All this delays the walk to the cricket ground which is located about a kilometre away from the main shopping area.  The stroll to the stadium allows me to appreciate the understated prosperity of Napier, the well maintained houses, the active streets, the energy that goes into maintaining the architectural integrity of the business district.  At the cricket Jesse Ryder is approaching 200 and as I close in on the arena I will him to play carefully in order to give me the time to witness the event for myself.  Unfortunately he rushes to the landmark and I must make do with listening to applause for the milestone from the other side of the fence.  To make matters worse Ryder gets out next ball and I feel like chastising him just as much as he does himself.

By now I’m at the front gates assessing the entry fee and my memories of match passes for $40 have been swept away by an inflationary tide.  The match pass is still a bargain at $80 but as daily tickets are $17 it makes sense to buy per day.  Tickets to the grand stand overlooking the ground from square leg are set at $27 but as there is little security presence it is a simple thing to wander in and sit where you like.  Initially I take the opportunity to sit in the stand, simply for the pleasure of doing so.  New Zealand’s most accomplished batsman Ross Taylor wanders by and sits with his family nearby.  Although he has scored an elegant 150 the day before he is left alone for the half hour he is present before returning to the dressing room underneath the stand.  This is also my cue to leave the stand and look for Howdy on the hill.  We compare notes on what we’ve been doing and Brett reports that he’s been to the supermarket and also just missed out on seeing the Jesse Ryder 200.

For the next hour we watch as McCullum and Vettori pile on 90 runs against the insipid spin of Singh and Sehwag.  It is hard to fathom the tactics of a deep set field that leaks singles and boundaries.  The Indians appear to have written the match off and to be waiting for the declaration.  The problem with such a lackadaisical attitude whilst in the field is that it is often difficult to regain intensity once it is your turn to bat.  McCullum notches up his hundred before tea while Vettori’s main decision appears to be the timing of the closure.  Brett has been looking forward to something called the Dilmah Tea Party where two cricket commentators interview a guest whilst sharing a Dilmah tea.  We’ve identified that the interview will be taking place at the other end of the ground and begin to make our way around before eagerly watching proceedings from the fence.  It takes several days to work out that the interviews are Simon Doull and Mark Richardson and we never do work out who is being interviewed.  He is important enough to inform one small boy that he doesn’t have time to sign autographs.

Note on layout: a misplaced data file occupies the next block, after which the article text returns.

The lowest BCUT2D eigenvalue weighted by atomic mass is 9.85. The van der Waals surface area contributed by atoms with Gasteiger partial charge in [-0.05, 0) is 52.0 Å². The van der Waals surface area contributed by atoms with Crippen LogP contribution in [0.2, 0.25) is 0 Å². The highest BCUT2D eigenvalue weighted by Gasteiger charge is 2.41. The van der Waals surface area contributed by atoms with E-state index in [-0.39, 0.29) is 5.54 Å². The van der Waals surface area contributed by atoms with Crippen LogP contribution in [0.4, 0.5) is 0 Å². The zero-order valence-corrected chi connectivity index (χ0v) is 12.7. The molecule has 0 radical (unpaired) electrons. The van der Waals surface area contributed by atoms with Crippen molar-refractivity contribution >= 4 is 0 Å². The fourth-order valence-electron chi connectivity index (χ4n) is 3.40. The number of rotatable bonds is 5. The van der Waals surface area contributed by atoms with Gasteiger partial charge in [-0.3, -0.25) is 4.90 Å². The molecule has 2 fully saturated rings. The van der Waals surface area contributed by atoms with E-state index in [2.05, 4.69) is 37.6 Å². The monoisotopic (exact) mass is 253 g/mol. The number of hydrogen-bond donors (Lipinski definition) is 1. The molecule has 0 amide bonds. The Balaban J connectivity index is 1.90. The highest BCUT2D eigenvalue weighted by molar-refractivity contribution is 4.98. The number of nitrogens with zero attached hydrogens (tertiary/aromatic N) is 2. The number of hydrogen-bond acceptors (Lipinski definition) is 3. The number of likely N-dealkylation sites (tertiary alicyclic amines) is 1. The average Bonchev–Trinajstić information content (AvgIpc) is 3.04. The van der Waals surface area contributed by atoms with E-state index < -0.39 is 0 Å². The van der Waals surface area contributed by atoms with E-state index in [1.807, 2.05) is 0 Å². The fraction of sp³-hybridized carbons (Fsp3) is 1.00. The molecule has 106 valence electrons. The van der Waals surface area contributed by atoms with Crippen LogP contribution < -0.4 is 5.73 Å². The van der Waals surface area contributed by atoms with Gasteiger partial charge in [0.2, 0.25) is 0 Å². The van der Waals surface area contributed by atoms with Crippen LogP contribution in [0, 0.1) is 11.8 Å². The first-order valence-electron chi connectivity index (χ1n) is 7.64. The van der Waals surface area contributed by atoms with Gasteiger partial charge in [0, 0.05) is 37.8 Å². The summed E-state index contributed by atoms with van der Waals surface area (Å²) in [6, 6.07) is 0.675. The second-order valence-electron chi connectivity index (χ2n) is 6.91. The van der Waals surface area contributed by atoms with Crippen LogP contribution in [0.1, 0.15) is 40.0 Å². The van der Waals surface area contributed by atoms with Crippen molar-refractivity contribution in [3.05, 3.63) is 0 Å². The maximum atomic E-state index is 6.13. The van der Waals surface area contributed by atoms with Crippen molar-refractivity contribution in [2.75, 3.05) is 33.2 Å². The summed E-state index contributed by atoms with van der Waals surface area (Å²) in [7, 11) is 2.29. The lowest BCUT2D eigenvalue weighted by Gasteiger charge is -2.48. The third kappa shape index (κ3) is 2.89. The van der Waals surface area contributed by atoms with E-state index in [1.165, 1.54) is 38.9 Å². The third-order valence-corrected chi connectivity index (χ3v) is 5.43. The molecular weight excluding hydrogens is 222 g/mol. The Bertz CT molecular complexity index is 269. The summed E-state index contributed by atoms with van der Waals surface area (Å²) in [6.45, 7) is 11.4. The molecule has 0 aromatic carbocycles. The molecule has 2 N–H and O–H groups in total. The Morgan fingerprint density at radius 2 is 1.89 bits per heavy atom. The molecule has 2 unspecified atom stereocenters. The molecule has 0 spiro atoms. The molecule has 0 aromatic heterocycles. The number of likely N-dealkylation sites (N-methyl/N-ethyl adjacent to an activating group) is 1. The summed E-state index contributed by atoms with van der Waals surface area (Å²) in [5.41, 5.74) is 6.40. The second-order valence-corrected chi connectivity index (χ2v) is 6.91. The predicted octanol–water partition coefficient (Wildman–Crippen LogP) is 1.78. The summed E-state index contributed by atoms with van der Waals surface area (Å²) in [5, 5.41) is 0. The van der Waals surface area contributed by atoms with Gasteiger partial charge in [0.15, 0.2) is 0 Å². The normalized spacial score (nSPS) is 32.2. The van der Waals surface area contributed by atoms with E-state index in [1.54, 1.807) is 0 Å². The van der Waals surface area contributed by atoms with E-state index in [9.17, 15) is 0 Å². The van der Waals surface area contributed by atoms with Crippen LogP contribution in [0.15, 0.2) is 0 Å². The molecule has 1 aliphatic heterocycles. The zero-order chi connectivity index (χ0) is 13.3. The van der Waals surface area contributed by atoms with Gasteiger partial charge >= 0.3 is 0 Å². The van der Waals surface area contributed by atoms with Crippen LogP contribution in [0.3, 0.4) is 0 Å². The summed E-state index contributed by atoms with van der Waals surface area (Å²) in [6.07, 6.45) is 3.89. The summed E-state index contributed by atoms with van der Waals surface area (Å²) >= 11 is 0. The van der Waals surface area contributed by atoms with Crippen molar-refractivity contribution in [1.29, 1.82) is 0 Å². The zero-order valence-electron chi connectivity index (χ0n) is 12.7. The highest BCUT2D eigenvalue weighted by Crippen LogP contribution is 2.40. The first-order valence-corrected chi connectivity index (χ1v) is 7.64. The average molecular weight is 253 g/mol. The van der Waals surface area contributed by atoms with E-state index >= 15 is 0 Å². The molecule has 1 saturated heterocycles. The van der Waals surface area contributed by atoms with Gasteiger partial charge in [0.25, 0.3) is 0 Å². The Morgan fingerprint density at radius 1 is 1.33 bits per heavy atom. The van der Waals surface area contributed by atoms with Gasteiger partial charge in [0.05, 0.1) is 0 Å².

Cricket ground at Napier

There is a small stand just behind where the interview has taken place and as it looks directly down the ground and will soon be out of the sun we elect to sit here.  This requires sitting on concrete but there is plenty of room to stretch out and plenty to keep us entertained.  It turns out this is the commentary area and a steady stream of former test cricketers wanders by, most of whom we struggle to identify.  We both have our radios tuned to the radio commentators who provide an enjoyable mix of banter and insight while never managing to be slick.

Main Street - Napier

Fortunately the cricket after the tea break is more like what is expected of test cricket.  The New Zealanders lose three wickets in four overs and promptly declare, depriving the crowd of the opportunity of watching Chris Martin bat. It is the correct decision.  The Indian openers begin in a blazing fashion against the innocuous bowling of Martin and Franklin.  Martin pitches up and Sehwag plays a series of punishing drives and slashes.  Vettori brings himself on and has immediate success, getting Sehwag caught behind.  A little later he brings on Jaetan Patel who dismisses Gautin Gambhir in his first over.  Though the Indians have been scoring at five an over they have stumbled badly and this is reinforced late in the day when Vettori traps the nightwatchman Ishant Sharma in front for a duck.  The New Zealanders are surprise front runners and the day ends with batting maestros Tendulkar and Dravid tensely defending their wickets.  Vettori’s captaincy is impressive, regularly mixing the bowlers up and trying out some imaginative field placements which are indicative of intent and forethought, everything the Indians lacked.  Given the limitations of the New Zealand attack and the placidity of the pitch it is cheering to see the Kiwis defy expectations.

Late in the day we are joined by an Indian gent who cannot help but join our conversation when he realises we are discussing the Indian team of the 1970’s, including the legendary spinning quartet of Chandresakar, Bedi, Prasanna and Venkat.  Ujal has been travelling around the North Island watching the Indian side.  He particularly enjoyed the one day matches and skipped the First Test match to visit Rotorua instead.  Though unaccompanied in his wayfaring Ujal has no trouble meeting people.  He and Brett recognise each other as fellow travellers, their affability providing a passport into any social situation.  Ujal disappears into the crowd before stumps but we bump into him again as we walk towards town and vaguely mention that we might see him the following day.